Fast, strong, big, smooth, phenom, hope, slam dunker, highlight film.
The list goes on and on when you think of words and phrases to describe Japan’s hoopster Rui Hachimura.
You can probably now add “rock star” to the list.
On Friday night, the 20-year-old athletic forward made his debut on the top-flight team of the Japan men’s national squad in the first of a two-game exhibition series against South Korea at Ota City General Gymnasium.
Hachimura, a Gonzaga University player who is speculated to be an NBA draft pick as early as next year, drew bigger cheers from fans than other players in Japan’s 88-80 win.
Later this month, Japan will have its back against the wall going into its final two games in the first round of the FIBA World Cup Asian qualifiers later. The Akatsuki Five, who have not been secured a host country spot for the 2020 Tokyo Olympics from FIBA, are on the verge of being eliminated as they are 0-4 in in Group B.
In the first game against South Korea, Japan coach Julio Lamas sent Hachimura onto the court as a starter at power forward. Hachimura did his job well enough guarding South Korea’s big men and cleaning the boards, taking advantage of his 203-cm height and physical strength.
But some of the moves Hachimura showed were not what typical players at the position would make.
On a couple of occasions, Hachimura dribbled from the backcourt, instead of giving the ball to the point guard, and went all the way to the basket and scored on layups.
No other big men on the Japan squad, which is a provisional one at the moment, are able to do that and the fans were in awe when they saw those plays from Hachimura.
“Yes, it’s one of the things that I have confidence doing,” Hachimrua said of his own coast-to-coast plays after the game.
One of the concerns for him had been conditioning, because he wrapped up his sophomore season for the Zags in mid-March, when the West Coast Conference team lost in the Sweet 16 round of the NCAA Tournament. The majority of the players on the national squad had played until more recently competing in the B. League.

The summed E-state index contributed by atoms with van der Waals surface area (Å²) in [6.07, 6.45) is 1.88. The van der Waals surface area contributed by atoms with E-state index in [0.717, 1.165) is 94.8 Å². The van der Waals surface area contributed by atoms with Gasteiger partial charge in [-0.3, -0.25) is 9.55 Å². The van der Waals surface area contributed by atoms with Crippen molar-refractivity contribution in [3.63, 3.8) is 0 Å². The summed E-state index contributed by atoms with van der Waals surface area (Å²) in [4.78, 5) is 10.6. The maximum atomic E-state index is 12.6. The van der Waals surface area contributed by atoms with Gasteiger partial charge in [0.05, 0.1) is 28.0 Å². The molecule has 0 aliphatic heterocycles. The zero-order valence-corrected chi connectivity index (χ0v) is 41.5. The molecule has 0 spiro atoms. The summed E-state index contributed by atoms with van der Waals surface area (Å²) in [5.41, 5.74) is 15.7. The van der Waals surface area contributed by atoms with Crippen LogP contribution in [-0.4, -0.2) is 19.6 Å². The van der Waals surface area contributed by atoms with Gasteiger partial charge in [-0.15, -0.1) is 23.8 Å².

“It’s been a while for me to play in an actual game, but I think I was able to move better than I thought,” Hachimura said. “I’d practiced with my teammates (after the season was over), training hard.”
After all, Hachimura did what fans expected him to do.. He was the team’s second-leading scorer (17 points) behind Nick Fazekas, who recently became a naturalized citizen and made his debut for Japan as well. The Toyama native also racked up seven rebounds, four assists and a pair of blocks, in just under 26 minutes.
The 32-year-old Fazekas, the 2016-17 B. League MVP, said that he felt good alongside someone with the type of talent that Hachimura has. He added that he was pleased that Hachimura “catches every pass I throw to him” and he “can finish” his shots.
“It was a lot of fun to play with him,” the 210-cm Fazekas said. “A lot of fun to be with him out there.”
Japan played its previous four contests in the World Cup qualifiers without Hachimura and Fazekas. Lamas said that while he was happy to have the two on his squad this time, he thinks that the results for those past games would’ve been “completely” different had they been on board.
The Argentine bench boss insisted that the addition of Hachimura and Fazekas have given his team more options and flexibility, adding that he would continue to use the two bigs at the same time on the floor.
“But I’m not going to be attached to (the idea of using them simultaneously) too much,” Lamas said. “Although we used him at the 4 position, Rui can play as a 3. Nick can play both at 4 and 5. So we are going to see what we can do rotating those guys.”
The Japan Basketball Association created an ad-like poster with a big picture of Hachimura and is using it as an advertisement for the South Korea series and the World Cup qualifiers. The catchphrase for it is “‘The Hope’ is returning’.” At the Ota gym, too, a gigantic version of the poster was posted outside of the arena.
There is no doubt that Hachimura is now a big attraction for fans. And it seems that the JBA is putting too much pressure on the shoulders of the 20-year-old.
But Hachimura does not dwell on this, however.
“I mean, it’s something they do outside (of the team),” said Hachimura, who averaged 11.6 points and 4.7 rebounds for Gonzaga this past season. “I’m just one of the players on this team and I’m happy that I’m part of it, being able to compete with them.”
Japan will play its second and final exhibition against South Korea at Sendai’s Xebio Arena on Sunday.
Japan will then take on unbeaten Australia at Chiba Port Arena on June 29 and fly to Taiwan to compete in its final first-round game of the Asian qualifiers on July 2.
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